'Bottlebrush' is commonly used for the genus, though it is better-known as the common name for Callistemon
elsewhere in Australia. Johannes Schauer was a German botanist with an interest in Australian plants;
as far as I can tell he named this for himself, which would be a most irregular thing to have done.
Sand or Kalbarri Bottlebrush B. aestiva, Kalbarri NP.
This northern sandplain species also comes in a red form.
(Scan of an old and somewhat faded slide - sorry.)
Probably the largest WA endemic Myrtaceous genus, with some 40 species (but see Verticordia below), generally referred to as one-sided bottlebrushes, netbushes or clawflowers. The claws comprise long red stamens in four or five clusters, protruding from a short tube of sepals; the petals are tiny or absent. Often the flowers appear on one side of the stem. The somewhat unimaginative (though a propos) name simply means 'beautiful bush'.
Calothamnus blepharospermus, Kalbarri NP.
The flower characteristics described above are shown here, along with the typical cylindrical leaves.
blepharospermus means 'eyelash seed'...

Common Netbush Calothamnus quadrifidus, Christmas Rock, east of Perth.
This widespread species is especially known as One-sided Bottlebrush, for the obvious reason.
There are 14 species recognised of this endemic genus, by far the best known of which is Geraldton Wax G. uncinatum, which is widely cultivated on both sides of the Nullabor. They have open teatree-like flowers with waxy petals. The somewhat mysterious name (appended by French botanist René Desfontaines without explanation) apparently refers to the shape of the base of the flower as resembling a bishop's mitre!
Geraldton Wax, Badgingarra NR, with pollinating wasp.
These northern sandplains are their natural habitat.

Another tricky one; the genus was only described in 2009, to incorporate just two species, one formerly placed in Balaustion (see above), the other being an unnamed species formerly described as a Baeckea. (I wouldn't want to be working on the WA Myrtaceae, though it would guarantee a life's work!)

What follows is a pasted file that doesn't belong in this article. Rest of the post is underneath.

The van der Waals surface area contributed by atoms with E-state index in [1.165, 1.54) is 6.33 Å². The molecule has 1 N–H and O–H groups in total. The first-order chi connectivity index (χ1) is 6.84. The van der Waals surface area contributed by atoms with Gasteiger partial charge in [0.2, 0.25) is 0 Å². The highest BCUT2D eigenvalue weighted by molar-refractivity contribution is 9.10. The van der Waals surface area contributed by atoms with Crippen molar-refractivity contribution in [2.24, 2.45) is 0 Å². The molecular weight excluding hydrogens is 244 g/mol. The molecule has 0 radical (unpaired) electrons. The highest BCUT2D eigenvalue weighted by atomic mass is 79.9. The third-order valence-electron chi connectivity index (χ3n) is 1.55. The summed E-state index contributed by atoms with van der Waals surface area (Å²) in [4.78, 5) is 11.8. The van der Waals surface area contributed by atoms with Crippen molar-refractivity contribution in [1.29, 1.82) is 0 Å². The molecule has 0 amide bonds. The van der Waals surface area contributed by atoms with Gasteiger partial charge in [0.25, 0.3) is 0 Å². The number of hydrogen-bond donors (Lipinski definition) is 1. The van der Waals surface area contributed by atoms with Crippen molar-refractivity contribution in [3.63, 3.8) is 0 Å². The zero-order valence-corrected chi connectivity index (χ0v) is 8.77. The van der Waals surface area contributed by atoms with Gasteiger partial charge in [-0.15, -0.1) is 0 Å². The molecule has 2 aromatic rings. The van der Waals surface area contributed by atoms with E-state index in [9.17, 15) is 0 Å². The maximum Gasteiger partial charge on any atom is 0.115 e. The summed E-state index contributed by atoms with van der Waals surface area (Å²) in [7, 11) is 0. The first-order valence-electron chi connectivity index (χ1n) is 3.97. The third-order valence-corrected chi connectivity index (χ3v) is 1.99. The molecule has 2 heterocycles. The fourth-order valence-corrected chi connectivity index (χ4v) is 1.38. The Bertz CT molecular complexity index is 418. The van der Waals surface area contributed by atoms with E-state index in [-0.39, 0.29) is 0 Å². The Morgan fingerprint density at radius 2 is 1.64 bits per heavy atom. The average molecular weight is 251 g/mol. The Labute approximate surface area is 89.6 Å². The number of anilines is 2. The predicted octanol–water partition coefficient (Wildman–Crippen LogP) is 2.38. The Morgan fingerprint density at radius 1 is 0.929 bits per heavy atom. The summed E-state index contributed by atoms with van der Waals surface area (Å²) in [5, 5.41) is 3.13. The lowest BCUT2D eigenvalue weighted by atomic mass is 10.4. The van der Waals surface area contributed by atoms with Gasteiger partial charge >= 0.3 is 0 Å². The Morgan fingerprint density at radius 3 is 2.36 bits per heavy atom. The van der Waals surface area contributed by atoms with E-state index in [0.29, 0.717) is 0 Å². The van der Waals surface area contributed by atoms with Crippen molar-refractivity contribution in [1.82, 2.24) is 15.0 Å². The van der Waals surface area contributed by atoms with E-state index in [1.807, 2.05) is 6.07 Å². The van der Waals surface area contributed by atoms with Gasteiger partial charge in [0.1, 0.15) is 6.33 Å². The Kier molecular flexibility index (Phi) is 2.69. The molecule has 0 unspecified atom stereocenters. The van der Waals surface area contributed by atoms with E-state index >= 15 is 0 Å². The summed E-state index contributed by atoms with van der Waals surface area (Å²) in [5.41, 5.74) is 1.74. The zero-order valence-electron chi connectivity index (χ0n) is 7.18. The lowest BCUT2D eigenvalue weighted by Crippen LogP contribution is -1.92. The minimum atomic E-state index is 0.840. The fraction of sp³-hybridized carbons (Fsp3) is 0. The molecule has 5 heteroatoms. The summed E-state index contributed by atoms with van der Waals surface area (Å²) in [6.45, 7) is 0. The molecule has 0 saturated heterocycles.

Bush Pomegranate Cheyniana (formerly Balaustion) microphylla, Pindar.
This one is found in a small area of the northern sandplains and is threatened by clearing for agriculture.
A genus of 14 species closely related to Calothamnus. The name means 'solitary' (as in hermit, and ultimately from the word for desert), in apparent reference to the relative few clustered flowers at the tips of branches. They can be a quite prominent part of the heathlands.

E. beaufortioides, Moore River NP, north of Perth.
Orange is not a common colour in Australian plants.
Violet Eremaea V. violacea, Yandin Hill Lookout, north of Perth.
A lovely low sprawling shrub.
A genus of at least 23 species (plus some still unnamed) which have generally been known as myrtles since species were introduced to England in the 1840s, where their resemblance to the European myrtle was noted. Some are widely cultivated for their profuse flowers.

White Myrtle H. angustifolium, John Forrest NP, Darling Ranges.
One might reasonably think this an odd common name, but the flowers start white and darken with age.
This is one of those introduced early to English gardens.
X. xanthopetalum, Moore River NP, north of Perth.
Yellow is an unusual colour for this genus.
Technically I shouldn't be including this here, as in addition to the 100 or so WA species, two are also found in the Northern Territory. However it's too beautiful a plant to exclude on a technicality, it's one of my favourites, and how could I not include a genus whose name means 'heart turner'?! Featherflower is an oft-used common name. Anyway, let's enjoy some to end today's offering.
Scarlet Featherflower V. grandis, Gathercole Nature Reserve near Wongan Hills, above and below.
An especially large-flowered species, quite dramatic.

V. insignis, John Forrest NP. The name, perhaps counter-intuitively, means 'remarkable' or 'decorative'.

Woolly Featherflower V. monadelpha, Kalbarri NP.

V. chrysanthella, near Ravensthorpe.
Despite being widespread this species was only described (by the doyen of WA botanists, Alex George)
in 1991; prior to that it had been confused with the larger V. chrysantha.
And that's probably enough for one day. I hope you've enjoyed these glories as much as I have. But, as ever there's no substitute for going to see them for yourself...


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1 comment:

Susan said...

Gorgeous! What a nice selection of lovely flowers.